Web Design Basics – Styling Text Within a Post

Styling Text Within a Post

Have you ever been writing a post, and wished that you could make some small changes to the way it looked? Whether it’s the font a paragraph is written in or the colour of a certain word, making small adjustments can often take the visuals of a post to the next level. But most people just don’t have the basic skills for styling text or know how to go into their style files and make changes. Most people are worried about opening the file and accidentally making monumental changes or breaking code that will tear down their whole site. So, staying away from your style.css file is a good idea if you don’t know what you’re doing.

BUT, did you know that there is another way to make small changes to the appearance of your posts? You can actually add simple code to the text of the posts themselves that will make changes, without risking any of your site’s permanent design. Whether you want to change the font, the size, the colour, or anything else, the <span> tag is going to help you to start styling text.

Styling Text Within a Post

Where to Insert Code

If you’re using WordPress to write a post, you have the option of working in the Visual Editor or the Text(HTML) editor. Since the edits we are going to make are HTML snippets of code, you need to be working in the text editor to make these changes. Just like the code that you see when you insert a link or an image in the text editor, this code will be using things like angled brackets < > and simple text.

If you were to write a basic website from scratch, the HTML is the actual content of the site, for example, the text of this post. When you are working in the Text editor of WordPress, you are writing HTML (even though you might not know it) because you are editing the content of your site. That is why you see things like <a href> or <img> when inserting things like links and images – because that is HTML. Every time you hit enter and start a new paragraph there is a <p> tag entered, though WordPress hides it to keep things clean and simple. So, adding more HTML code to edit how things look is easy.

What Code Do I Insert?

The <span> tag doesn’t provide any visual change on its own, but gives you an area where you can insert style changes. It groups text together, and then applies the code to that ‘span’ or ‘area’.

<span> Starts the code
style Lets the computer know you are going to define some styles with CSS (colours, fonts, etc.)
</span> Ends the code

The correct syntax is:
<span style="STYLES HERE">TEXT HERE</span>

For example:

If I write <span style="color:blue">the text within the span will be blue</span>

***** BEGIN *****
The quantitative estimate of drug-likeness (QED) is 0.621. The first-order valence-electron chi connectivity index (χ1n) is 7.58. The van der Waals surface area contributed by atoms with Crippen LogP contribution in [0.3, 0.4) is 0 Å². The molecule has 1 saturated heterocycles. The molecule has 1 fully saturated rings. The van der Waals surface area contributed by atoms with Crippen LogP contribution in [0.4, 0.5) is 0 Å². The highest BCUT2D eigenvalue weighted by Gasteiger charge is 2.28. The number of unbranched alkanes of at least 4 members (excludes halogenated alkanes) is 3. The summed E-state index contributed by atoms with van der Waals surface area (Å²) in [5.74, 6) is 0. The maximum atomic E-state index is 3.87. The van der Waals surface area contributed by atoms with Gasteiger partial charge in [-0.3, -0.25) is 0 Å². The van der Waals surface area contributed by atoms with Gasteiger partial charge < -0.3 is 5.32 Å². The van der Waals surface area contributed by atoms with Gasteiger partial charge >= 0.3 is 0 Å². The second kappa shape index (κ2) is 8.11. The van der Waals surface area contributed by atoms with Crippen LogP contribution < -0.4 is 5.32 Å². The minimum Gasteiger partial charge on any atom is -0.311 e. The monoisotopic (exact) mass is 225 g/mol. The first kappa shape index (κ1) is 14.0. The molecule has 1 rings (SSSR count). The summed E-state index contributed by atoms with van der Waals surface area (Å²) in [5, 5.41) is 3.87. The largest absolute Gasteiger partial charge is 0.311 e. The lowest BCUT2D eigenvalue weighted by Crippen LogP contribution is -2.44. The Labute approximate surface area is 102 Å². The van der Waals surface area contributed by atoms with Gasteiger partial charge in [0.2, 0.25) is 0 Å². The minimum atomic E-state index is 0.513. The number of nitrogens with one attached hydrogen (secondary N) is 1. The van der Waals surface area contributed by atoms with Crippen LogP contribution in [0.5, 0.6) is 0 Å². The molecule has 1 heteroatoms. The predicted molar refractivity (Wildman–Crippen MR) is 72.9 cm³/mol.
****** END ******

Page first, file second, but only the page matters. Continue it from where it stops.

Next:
If I write <span style="font-family:arial">the text within the span will be arial</span>
If I write <span style="font-size:20px">the text within the span will be size 20</span>

Of course, you won’t see the code in the body of your post – I’m just showing it to you with some internet magic. Instead it would just be within a paragraph or wherever you place it, and look like this the text within the span will be blue and the text within the span will be arial and the text within the span will be size 20.

What Options do I have?

There are endless styles you can add to your text, and you can Google whatever you want to do to see if it’s possible. W3Schools is a great resource with everything you need to know about CSS if you’re looking for one place to find all the code you need. Below are some of the basic in text stylings you might want to try off the bat, just to get the hang of it before you start fooling around. These are all codes you can use to edit the way the text itself looks, and can be applied to just one letter or an entire paragraph.

color: blue; (or any other standard colour)
color: #65DDD2; (or any other HEX colour)
font-size: 20px; (or any other px value – px means pixels)
font-size: 2em; (or any other em value – em means relative to the standard size)
font-family: arial; (or any other standard font)
font-family: bebas; (or any other custom font you have installed)
background-color: blue; (or any other standard colour)
background-color: #65DDD2; (or any other HEX colour

Can I Combine These Options?

So, what if you want to make text a different font AND a different colour? Simple! You add both pieces of code in the style section, and you just add a semicolon ; in between them. In CSS (when you are writing it in a separate style.css file) each style is written on a different line, and each line ends with a semicolon. This is the same thing, you are just putting them all on the same line.

These are just some of the most basic ways you can edit the way your posts look, if you don’t want to get into your stylesheet or deeper coding. You should never settle for a post that doesn’t look exactly how you want it to, especially when making changes is this simple. If you’ve got any specific changes you want to make to your text and can’t figure out how to do so, just ask! I’m glad to help you tweak and figure things out.

Do you ever use in text styling in your posts?

10 thoughts on “Web Design Basics – Styling Text Within a Post”

    1. Thanks Judy! I try and tailor all my tutorials for beginners but sometimes it’s so hard to step outside myself! Glad to know it’s easy to understand.

  1. Nice! You made it super easy to understand code and write out a few snippets that can make a blog post unique and attractive. Love this and am sharing with my wordpress friends!

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